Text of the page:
Lying is bad. That’s a lesson many were taught growing up: It’s mean. It breeds distrust. It makes the world an unknowable mess.
Everyone does it nonetheless, of course. But even when people lie with the best intentions, isn’t there something about it that still feels a little wrong?
According to two recent studies, in fact, yes—but not for any moral reasons. A team of researchers from universities in China and Canada monitored the brain activity of people lying and telling the truth, and found that telling the truth is just a lot easier on the brain.
"Making a false statement contradicting the true state of affairs ... requires more executive control and thus greater neural responses in the cortical regions associated with this function."
The researchers, led by Xiao Pan Ding at Zhejiang Normal University in China, asked participants to play deception-based games while hooked up to devices that measured the neurological effects of two different kinds of lying. One study looked at “first-order deception,” in which a person being lied to doesn't expect to be lied to, and the other study looked at “second-order deception,” in which a person being lied to is well-aware of the liar’s intent to deceive—as in poker, for example.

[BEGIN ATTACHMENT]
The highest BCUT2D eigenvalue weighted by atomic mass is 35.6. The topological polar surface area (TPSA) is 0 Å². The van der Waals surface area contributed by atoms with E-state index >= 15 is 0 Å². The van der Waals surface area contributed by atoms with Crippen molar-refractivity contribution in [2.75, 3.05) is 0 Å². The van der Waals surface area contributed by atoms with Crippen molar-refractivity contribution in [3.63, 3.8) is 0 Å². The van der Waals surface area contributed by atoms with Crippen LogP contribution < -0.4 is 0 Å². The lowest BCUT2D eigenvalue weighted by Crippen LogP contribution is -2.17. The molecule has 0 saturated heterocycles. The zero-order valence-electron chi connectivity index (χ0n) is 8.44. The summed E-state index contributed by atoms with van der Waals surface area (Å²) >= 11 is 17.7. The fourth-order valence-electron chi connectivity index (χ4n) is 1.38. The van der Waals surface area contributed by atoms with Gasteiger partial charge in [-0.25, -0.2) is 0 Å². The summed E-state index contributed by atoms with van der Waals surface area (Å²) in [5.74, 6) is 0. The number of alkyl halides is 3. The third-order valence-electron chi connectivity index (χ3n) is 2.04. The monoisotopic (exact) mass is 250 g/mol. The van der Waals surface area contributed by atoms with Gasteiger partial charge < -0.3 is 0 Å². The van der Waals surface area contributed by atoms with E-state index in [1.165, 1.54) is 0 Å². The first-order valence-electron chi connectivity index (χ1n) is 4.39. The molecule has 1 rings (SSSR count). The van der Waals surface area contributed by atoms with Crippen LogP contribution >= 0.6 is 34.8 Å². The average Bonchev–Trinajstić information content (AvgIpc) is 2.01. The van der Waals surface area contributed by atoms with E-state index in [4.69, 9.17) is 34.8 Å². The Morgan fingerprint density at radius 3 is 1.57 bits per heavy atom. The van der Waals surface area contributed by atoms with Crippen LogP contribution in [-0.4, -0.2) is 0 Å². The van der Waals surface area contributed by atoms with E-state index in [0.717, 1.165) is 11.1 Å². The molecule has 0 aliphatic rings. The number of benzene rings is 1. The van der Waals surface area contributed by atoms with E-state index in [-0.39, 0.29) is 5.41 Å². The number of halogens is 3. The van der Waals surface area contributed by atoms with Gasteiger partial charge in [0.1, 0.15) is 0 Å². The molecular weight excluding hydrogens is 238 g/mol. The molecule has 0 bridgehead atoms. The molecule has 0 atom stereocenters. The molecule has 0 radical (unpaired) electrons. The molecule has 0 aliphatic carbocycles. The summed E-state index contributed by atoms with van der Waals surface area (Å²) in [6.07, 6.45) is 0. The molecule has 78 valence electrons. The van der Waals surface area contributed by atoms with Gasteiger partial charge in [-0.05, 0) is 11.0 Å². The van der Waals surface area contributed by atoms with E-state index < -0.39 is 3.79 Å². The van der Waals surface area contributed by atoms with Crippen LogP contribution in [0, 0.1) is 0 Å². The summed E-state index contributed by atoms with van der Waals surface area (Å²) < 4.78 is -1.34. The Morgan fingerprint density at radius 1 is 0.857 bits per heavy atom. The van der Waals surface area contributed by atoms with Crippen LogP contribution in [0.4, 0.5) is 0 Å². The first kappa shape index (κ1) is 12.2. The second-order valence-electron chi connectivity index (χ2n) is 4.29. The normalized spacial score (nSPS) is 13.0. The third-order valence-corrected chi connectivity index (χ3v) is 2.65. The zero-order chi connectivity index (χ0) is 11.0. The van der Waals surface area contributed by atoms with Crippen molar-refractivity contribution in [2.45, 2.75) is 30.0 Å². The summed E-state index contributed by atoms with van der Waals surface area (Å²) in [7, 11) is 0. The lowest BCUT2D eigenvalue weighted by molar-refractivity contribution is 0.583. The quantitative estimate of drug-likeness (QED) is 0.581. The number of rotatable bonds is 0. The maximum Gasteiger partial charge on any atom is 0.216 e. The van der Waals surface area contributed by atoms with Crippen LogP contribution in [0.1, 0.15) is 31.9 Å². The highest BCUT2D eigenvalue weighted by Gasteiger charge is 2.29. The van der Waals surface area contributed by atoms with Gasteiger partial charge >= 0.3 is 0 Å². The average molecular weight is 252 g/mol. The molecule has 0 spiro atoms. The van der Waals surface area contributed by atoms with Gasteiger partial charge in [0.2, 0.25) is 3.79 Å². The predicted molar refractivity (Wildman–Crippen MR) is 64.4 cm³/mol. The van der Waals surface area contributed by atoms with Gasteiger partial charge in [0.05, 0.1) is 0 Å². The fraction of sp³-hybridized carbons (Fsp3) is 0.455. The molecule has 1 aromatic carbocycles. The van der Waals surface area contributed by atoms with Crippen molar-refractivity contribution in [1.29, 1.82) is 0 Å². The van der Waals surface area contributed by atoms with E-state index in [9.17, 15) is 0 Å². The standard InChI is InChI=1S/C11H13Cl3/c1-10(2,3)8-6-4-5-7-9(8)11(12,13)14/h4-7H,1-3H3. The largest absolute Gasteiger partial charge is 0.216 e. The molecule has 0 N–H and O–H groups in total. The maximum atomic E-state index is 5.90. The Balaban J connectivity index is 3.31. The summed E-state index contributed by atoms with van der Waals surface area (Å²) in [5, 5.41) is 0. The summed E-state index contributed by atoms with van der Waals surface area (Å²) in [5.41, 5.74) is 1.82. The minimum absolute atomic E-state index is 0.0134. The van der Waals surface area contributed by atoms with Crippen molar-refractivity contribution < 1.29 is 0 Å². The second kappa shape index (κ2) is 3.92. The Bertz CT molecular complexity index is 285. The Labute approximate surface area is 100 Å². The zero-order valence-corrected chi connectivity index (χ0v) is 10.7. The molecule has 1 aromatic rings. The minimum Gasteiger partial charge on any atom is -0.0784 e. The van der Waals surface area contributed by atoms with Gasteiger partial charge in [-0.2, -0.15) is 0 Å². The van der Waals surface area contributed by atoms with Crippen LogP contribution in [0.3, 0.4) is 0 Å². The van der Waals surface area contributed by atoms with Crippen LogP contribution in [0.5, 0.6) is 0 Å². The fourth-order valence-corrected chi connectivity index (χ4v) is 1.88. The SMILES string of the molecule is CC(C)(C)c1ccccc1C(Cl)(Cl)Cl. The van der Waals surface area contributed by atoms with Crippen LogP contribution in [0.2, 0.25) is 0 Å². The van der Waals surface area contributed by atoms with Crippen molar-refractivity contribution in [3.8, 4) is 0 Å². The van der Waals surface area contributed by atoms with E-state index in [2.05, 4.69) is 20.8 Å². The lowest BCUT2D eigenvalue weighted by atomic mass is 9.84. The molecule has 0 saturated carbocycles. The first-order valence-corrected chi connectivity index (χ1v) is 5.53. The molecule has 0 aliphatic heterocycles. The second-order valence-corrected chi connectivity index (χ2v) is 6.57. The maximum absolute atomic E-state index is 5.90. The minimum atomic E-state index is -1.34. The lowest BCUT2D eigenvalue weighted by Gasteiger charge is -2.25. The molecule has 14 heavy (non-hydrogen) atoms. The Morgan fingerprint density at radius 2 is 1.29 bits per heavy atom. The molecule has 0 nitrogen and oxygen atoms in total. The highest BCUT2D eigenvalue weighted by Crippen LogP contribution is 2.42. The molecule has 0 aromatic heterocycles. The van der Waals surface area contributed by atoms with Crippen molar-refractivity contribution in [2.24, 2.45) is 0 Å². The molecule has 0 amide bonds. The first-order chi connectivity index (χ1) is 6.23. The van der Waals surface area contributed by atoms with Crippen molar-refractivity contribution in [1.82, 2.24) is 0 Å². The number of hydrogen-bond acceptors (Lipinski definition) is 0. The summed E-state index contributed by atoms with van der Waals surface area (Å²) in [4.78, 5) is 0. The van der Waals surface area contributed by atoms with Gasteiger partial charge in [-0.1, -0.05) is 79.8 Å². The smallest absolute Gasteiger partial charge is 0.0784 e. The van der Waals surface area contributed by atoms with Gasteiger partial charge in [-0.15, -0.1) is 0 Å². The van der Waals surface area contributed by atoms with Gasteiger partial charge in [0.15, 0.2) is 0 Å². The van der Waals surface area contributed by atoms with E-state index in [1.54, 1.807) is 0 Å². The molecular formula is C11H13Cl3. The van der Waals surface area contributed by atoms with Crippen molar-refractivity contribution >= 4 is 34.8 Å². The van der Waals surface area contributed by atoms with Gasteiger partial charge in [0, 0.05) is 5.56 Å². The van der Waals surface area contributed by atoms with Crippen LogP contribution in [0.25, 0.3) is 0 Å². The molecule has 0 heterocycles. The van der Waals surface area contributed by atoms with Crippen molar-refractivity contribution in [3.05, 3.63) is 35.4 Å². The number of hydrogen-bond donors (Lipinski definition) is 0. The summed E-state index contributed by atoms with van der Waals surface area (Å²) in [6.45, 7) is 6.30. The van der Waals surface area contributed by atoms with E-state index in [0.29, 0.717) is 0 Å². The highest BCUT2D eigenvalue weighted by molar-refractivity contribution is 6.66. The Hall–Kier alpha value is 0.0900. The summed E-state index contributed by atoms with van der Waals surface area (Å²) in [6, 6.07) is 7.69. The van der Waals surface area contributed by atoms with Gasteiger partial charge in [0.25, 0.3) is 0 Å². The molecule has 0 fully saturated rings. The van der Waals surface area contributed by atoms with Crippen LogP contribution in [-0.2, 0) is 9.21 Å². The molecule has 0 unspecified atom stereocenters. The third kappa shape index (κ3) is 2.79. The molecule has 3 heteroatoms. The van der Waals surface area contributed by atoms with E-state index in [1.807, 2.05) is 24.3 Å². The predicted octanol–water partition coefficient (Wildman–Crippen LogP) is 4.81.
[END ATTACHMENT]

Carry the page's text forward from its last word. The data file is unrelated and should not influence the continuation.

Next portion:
The brain-reading devices, which are part of a new neuroimaging method called near-infrared spectroscopy, revealed that in both cases participants got more satisfaction out of gaining advantages in the games by telling the truth as opposed to gaining advantages by lying.
Telling the truth, in other words, felt better, even when it was used as part of a grander strategy to mislead.
For anyone who has played a few good rounds of Mafia, these findings may not be too surprising. Lying, after all, is hard. The flip side of the researchers’ results showed that the neurological effort required to fabricate even tiny lies exceeds that of simply saying what is true. As they put it, “Making a false statement contradicting the true state of affairs ... requires more executive control and thus greater neural responses in the cortical regions associated with this function.”
The studies, which were published in the neuroscience journals Neuropsychologia and NeuroImage, are among the first to make a strong case neurologically that lying actually feels worse than telling it straight. While they can't promise you'll be a better person if you stop lying, they do suggest you might be a little happier.